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How to talk to grown-up children about money

Conversations with children about money don’t stop when they become an adult. With the cost of living rising and the difficulty of getting onto the property ladder, perhaps they’re still living with you. Here’s how to help your adult children become more financially independent.

Ask them to contribute to household expenses

If a grown-up child is living at home, getting them to contribute to the household finances is one way to help them towards a financially independent future.

Most grown-up children who are living at home will be doing so to save money. But this doesn’t mean that they’re your financial responsibility. It’s important to talk to them about how they can help with living expenses.

Communicating clearly is important. If you’ve never told them before, they might not even realise how much the financial support you give them costs you.

List the ways they can start to contribute. Then, together, create a plan with a start date to make this contribution a reality. Here are some things to consider:

  • how much will they contribute towards the rent or mortgage each week – for example, 20% or 30% of their wage?
  • what household bills will they contribute to, and how much?
  • are there any jobs that you might have paid someone else to do, such as redecorating the lounge, that they could do towards their share of the rent, mortgage or bills?
  • how will they contribute to any unexpected household expenses that crop up?

This will teach them about the importance of savings or a ‘rainy day’ fund.

It’s a good idea to have the financial facts handy to show them why you’re having this conversation. Also, show you understand that money management can be difficult by offering to help them work out a way to budget for their household responsibilities.

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Nudge them towards budgeting

Talk about the following subjects to help them start to think about their need to budget and how to approach budgeting:

  • income versus outgoings
  • fixed expenses (such as household bills) versus discretionary expenses (such as entertainment)
  • saving for wants (such as a holiday) versus emergency funds for needs (such as the car not passing the MOT).

Encourage them to complete a budget. This will show them what different items cost and how to better organise their own finances.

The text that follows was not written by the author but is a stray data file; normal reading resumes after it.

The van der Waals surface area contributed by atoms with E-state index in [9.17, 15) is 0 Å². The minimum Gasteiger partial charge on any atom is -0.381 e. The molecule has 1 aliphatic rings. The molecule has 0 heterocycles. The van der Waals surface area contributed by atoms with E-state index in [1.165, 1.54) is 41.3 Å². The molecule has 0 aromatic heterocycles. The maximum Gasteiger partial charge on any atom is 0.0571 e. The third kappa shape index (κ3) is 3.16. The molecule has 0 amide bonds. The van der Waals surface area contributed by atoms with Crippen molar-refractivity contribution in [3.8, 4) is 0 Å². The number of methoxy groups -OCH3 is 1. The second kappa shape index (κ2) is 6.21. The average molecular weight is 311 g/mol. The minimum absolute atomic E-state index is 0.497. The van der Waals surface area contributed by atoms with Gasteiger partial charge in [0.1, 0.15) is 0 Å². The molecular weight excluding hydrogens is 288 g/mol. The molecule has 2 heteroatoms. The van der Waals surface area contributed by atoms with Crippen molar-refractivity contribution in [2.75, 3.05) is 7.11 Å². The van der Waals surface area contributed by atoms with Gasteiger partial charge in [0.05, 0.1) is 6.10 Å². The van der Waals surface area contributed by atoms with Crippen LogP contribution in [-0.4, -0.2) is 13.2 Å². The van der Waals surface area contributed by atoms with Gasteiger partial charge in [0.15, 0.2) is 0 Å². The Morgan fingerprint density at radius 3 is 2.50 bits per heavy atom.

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Help them overcome and avoid debt

Perhaps they’re facing debt, such as student loans or credit cards.

It might be tempting to bail them out, but this won’t help them in the long term. If you really want to help, teach them about financial responsibility. Discuss the options for repaying current debts.

Share any experiences you might have with debt. And discuss how to avoid debt in future.

If you do decide to help them financially, make sure it comes with conditions. For example, you might pay a percentage in exchange for something you need doing around the house. Or, if they don’t have a job, maybe you’ll pay off a percentage of their debt when they get a job.

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Encourage career goals

If they don’t contribute financially because they don’t have a job, discuss their plans for getting one. And perhaps help them with their job search.

Even if they’re not working, it’s likely that they’ll have some kind of income, such as Universal Credit. This is likely to mean you won’t be asking for as much financial contribution as you would if they were working. But you still have a right to ask for some contribution, however small.

If you’re worried about financial abuse

Most grown-up children will willingly pay towards household costs when asked to. Sometimes, however, they can try to control your money. This is financial abuse.

Signs of financial abuse include:

  • demanding cash
  • taking out credit cards and/or loans in your name
  • making threats if you refuse to comply with their financial needs
  • becoming emotionally abusive about money.

When this happens, starting a conversation about money could put you at risk of emotional or physical harm. You might also feel isolated and afraid of speaking out about the abuse. However, it’s important to understand financial abuse is never ok. It’s actually a criminal offence and you can do something about it. There is help available so you can feel less alone. 

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More help with talking about money

For more ideas on how to help adult children, our booklet How to talk about money (PDF, 4.5MB) will help you get the money conversation started.

It includes tips on how to get a good outcome and what to do if you think the conversation may be tricky or doesn’t go as planned.

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MoneyHelper is the new, easy way to get clear, free,
impartial help for all your money and pension choices.
Whatever your circumstances or plans, move forward with MoneyHelper.

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Looking for us? Now, we’re MoneyHelper

MoneyHelper is the new, easy way to get clear, free,
impartial help for all your money and pension choices.
Whatever your circumstances or plans, move forward with MoneyHelper.

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